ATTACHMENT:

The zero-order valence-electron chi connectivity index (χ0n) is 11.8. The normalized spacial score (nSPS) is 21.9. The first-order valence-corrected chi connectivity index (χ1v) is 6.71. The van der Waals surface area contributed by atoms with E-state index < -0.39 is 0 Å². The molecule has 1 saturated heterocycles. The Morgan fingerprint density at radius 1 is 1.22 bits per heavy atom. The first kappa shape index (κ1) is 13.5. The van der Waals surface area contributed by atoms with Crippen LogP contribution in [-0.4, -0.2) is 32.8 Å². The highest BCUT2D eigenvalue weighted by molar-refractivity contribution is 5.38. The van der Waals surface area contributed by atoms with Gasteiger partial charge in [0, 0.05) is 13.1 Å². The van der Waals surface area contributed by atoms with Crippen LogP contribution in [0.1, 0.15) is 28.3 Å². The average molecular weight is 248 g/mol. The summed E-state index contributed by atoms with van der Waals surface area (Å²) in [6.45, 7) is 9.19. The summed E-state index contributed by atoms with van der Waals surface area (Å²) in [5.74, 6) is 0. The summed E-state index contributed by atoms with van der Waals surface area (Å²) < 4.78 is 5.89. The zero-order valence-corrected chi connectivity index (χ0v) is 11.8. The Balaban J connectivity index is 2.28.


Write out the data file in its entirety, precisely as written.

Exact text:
The zero-order valence-electron chi connectivity index (χ0n) is 11.8. The normalized spacial score (nSPS) is 21.9. The first-order valence-corrected chi connectivity index (χ1v) is 6.71. The van der Waals surface area contributed by atoms with E-state index < -0.39 is 0 Å². The molecule has 1 saturated heterocycles. The Morgan fingerprint density at radius 1 is 1.22 bits per heavy atom. The first kappa shape index (κ1) is 13.5. The van der Waals surface area contributed by atoms with Crippen LogP contribution in [-0.4, -0.2) is 32.8 Å². The highest BCUT2D eigenvalue weighted by molar-refractivity contribution is 5.38. The van der Waals surface area contributed by atoms with Gasteiger partial charge in [0, 0.05) is 13.1 Å². The van der Waals surface area contributed by atoms with Crippen LogP contribution in [0.1, 0.15) is 28.3 Å². The average molecular weight is 248 g/mol. The summed E-state index contributed by atoms with van der Waals surface area (Å²) in [6.45, 7) is 9.19. The summed E-state index contributed by atoms with van der Waals surface area (Å²) in [5.74, 6) is 0. The summed E-state index contributed by atoms with van der Waals surface area (Å²) < 4.78 is 5.89. The zero-order valence-corrected chi connectivity index (χ0v) is 11.8. The Balaban J connectivity index is 2.28.